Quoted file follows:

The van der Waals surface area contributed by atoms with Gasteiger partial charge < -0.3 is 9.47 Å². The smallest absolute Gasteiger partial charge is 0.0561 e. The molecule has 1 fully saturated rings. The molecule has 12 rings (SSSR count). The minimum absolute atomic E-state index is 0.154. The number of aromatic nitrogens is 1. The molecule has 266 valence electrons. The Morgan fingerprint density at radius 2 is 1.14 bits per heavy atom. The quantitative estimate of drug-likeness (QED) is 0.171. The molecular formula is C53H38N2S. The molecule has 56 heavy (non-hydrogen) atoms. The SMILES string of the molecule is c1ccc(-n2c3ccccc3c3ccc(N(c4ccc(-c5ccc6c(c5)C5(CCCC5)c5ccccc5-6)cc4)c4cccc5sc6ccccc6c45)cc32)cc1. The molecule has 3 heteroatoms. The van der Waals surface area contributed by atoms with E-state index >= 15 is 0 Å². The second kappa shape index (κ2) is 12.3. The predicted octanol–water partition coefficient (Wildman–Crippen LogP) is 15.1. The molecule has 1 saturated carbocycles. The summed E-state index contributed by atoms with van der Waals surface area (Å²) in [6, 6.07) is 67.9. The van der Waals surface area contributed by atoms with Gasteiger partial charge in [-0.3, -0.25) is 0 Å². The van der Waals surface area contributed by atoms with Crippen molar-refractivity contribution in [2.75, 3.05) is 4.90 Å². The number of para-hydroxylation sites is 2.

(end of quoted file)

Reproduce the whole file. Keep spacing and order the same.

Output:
The van der Waals surface area contributed by atoms with Gasteiger partial charge < -0.3 is 9.47 Å². The smallest absolute Gasteiger partial charge is 0.0561 e. The molecule has 1 fully saturated rings. The molecule has 12 rings (SSSR count). The minimum absolute atomic E-state index is 0.154. The number of aromatic nitrogens is 1. The molecule has 266 valence electrons. The Morgan fingerprint density at radius 2 is 1.14 bits per heavy atom. The quantitative estimate of drug-likeness (QED) is 0.171. The molecular formula is C53H38N2S. The molecule has 56 heavy (non-hydrogen) atoms. The SMILES string of the molecule is c1ccc(-n2c3ccccc3c3ccc(N(c4ccc(-c5ccc6c(c5)C5(CCCC5)c5ccccc5-6)cc4)c4cccc5sc6ccccc6c45)cc32)cc1. The molecule has 3 heteroatoms. The van der Waals surface area contributed by atoms with E-state index >= 15 is 0 Å². The second kappa shape index (κ2) is 12.3. The predicted octanol–water partition coefficient (Wildman–Crippen LogP) is 15.1. The molecule has 1 saturated carbocycles. The summed E-state index contributed by atoms with van der Waals surface area (Å²) in [6, 6.07) is 67.9. The van der Waals surface area contributed by atoms with Gasteiger partial charge in [-0.3, -0.25) is 0 Å². The van der Waals surface area contributed by atoms with Crippen molar-refractivity contribution in [2.75, 3.05) is 4.90 Å². The number of para-hydroxylation sites is 2.